A Lufthansa Airbus A380 at SFO
Traveling from the Bay Area to Europe? Chances are you may find yourself on the Star Alliance trunk route from SFO to Frankfurt. I did recently as I kicked off a trip to Germany, India, and Southeast Asia, celebrating my final few months of freedom between a journalism job and medical school. In my experience, flying to Lufthansa’s “Fraport” mega-hub from San Francisco generally meant a trip on United’s venerable – and noticeably aging – 747-400s. While they are beautiful birds from the outside, they don’t make for the best long-haul economy class flights: no seatback screens, no power outlets (although that has since been corrected), and cramped seats, unless you can bump up to Economy Plus or better. Interested in something new, I leapt at the chance to try out Lufthansa’s A380 flight on the same route.
I was glad to be able to book the flight on United ticket stock (ticket number beginning with “016”), which meant I earned both premier qualifying miles (PQMs) and dollars (PQDs) for the flight. With the current UA premier qualifying system, you earn PQMs when you book non-UA ticket stock with Star Alliance partners, but not the PQDs – which are needed for elite qualification.
Heading to the back of the plane, to then go upstairs
Curiously, the confirmation code United provided me allowed me to manage my reservation on Lufthansa’s website, but did not work for online check-in. I found a Lufthansa-specific code buried in a separate email. A bit confusing, but not a huge deal. One downside of booking a Lufthansa-operated flight through United is that you are not always able to pick a seat in advance. That ended up being the case for this flight, and I was dreading the possibility of a back-of-the-bus middle seat. Luckily, seat availability was still good when I checked in online, even though the flight ended up being full.
I had only flown the A380 once before (on Emirates) and assumed that the upper deck was first and business class only. To my surprise, there was an “upper deck” tab on the seat selection window during online check-in. It turns out that on Lufthansa’s newest layout for some of its A380s, there is a premium economy section in the front of the lower deck and a small section – five rows, to be exact – of standard economy at the back of the upper deck. I snagged a window seat at the front of the latter section, thrilled that I would finally get upper-deck bragging rights (though without the usual business class accouterments that usually go with it).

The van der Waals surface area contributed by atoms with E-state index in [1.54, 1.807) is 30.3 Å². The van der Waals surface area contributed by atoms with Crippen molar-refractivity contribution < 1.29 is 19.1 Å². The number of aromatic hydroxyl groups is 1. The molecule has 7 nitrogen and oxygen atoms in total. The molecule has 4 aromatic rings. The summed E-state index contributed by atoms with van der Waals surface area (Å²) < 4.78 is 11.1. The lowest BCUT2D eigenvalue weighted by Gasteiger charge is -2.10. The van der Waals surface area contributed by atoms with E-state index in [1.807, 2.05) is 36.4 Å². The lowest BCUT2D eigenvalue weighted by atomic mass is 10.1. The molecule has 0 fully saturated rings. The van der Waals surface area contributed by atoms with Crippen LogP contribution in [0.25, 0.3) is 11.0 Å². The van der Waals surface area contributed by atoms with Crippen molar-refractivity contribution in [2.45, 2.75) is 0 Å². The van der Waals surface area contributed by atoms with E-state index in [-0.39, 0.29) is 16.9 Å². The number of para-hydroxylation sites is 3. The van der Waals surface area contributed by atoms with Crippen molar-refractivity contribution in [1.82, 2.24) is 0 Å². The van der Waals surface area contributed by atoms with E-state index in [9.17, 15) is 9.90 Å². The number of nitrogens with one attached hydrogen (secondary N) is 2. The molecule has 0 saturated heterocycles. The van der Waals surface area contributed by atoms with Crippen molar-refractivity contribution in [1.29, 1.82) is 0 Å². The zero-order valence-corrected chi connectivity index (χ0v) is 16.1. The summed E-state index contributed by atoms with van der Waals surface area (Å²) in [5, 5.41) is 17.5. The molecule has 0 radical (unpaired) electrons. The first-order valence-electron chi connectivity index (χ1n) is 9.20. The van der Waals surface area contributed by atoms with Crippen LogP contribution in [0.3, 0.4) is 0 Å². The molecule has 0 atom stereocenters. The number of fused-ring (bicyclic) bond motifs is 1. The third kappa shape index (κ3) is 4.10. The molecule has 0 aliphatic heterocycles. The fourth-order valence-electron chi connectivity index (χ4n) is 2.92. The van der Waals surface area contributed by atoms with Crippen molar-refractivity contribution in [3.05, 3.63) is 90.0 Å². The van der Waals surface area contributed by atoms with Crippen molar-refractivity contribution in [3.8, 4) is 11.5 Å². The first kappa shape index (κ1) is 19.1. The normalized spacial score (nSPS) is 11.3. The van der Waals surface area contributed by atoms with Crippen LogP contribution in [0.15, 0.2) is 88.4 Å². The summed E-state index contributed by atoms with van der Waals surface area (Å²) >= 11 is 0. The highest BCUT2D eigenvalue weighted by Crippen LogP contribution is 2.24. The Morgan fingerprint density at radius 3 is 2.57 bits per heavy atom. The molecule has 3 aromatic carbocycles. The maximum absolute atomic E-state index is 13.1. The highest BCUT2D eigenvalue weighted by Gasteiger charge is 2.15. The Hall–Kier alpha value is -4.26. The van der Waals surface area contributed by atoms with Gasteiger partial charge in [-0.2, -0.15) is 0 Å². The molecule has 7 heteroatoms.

Lufthansa’s First Class Terminal at Frankfurt Airport. Is this the ultimate airline lounge?
Every major airline in the world tries to ensure that their hub lounges are the best that there can be. I am lucky enough to have visited a few of these in my life. From the Singapore Krisflyer Lounge to the Qantas First Class Lounge. However, there has always been one lounge in my sights that I never thought I could attain – one lounge that seemed unreachable.
So many people have visited it and raved about how amazing it was. Surely, I could find a way to visit it once in my life. What am I talking about, you are probably asking by now? That would be Lufthansa’s First Class Terminal (FCT) at their Frankfurt hub.
My ride to Frankfurt, a Condor 767-300ER (reg: D-ABUB)
I recently decided to take a trip over to Frankfurt for a few days and, thankfully, I was able to take it in Premium Economy.
This was going to be my first flight with Condor, and also my first taste of a long-haul leisure carrier (think low-cost, but to vacation destinations). I was flying on their non-stop service from Seattle to Frankfurt. Adding to the number of firsts for me were also a new airport (Frankfurt) and my first time flying internationally out of Seattle.
The Premium Economy section in Condor’s 767
The flight was scheduled to depart mid-afternoon, which for me felt a little bit different than normal. Generally, I end up on flights departing first-thing in the morning or late in the evening. So having most of the day to relax, make final packing arrangements, and spend time with my wife was a good thing. The bad part is being prime time for international departures out of Seattle. This meant that while the line for check-in with Condor was short, even with priority access, security would be an absolute mess.
Ryanair Boeing 737-800 – Photo: Steven Paduchak
That’s right, people, it happened! Last weekend, I flew Ryanair with my buddy Dan. It was a quick weekend getaway from Frankfurt to London. We’re here in Germany on a semester abroad, and neither of us had been to the United Kingdom. Before coming over “the pond”, we knew it was on the list of places to visit.
It all started on a Wednesday afternoon. We booked the trip a few weeks prior, and we were counting down the days. We all know Ryanair. They’re known for having the cheapest airfare in the industry; making the airline beloved here in all of Europe. The Dublin-based air carrier offered us each a forty euro (yes, you read that right) roundtrip from Frankfurt to London. That’s a huge deal, flying between two major European markets.
I knew after a deal this unbelievable, there’d be some sort of catch. In the end, there definitely was. Left and right, we were advised we had to pay for everything; printing off boarding passes, seat selection, food, etc… Being cautious of something like this, we came well prepared with food and boarding passes already printed off, so we managed to avoid all the imposed fees.
The day finally came, and we were on our way. To our surprise, however, the airport we flew out of was FOREVER away. It was one of the biggest catches we didn’t realize until our journey. The airline flies into the smaller and medium-sized airports in order to avoid the hefty landing fees imposed by the major international locations. This is completely understandable – we all want to save money whenever we can, right?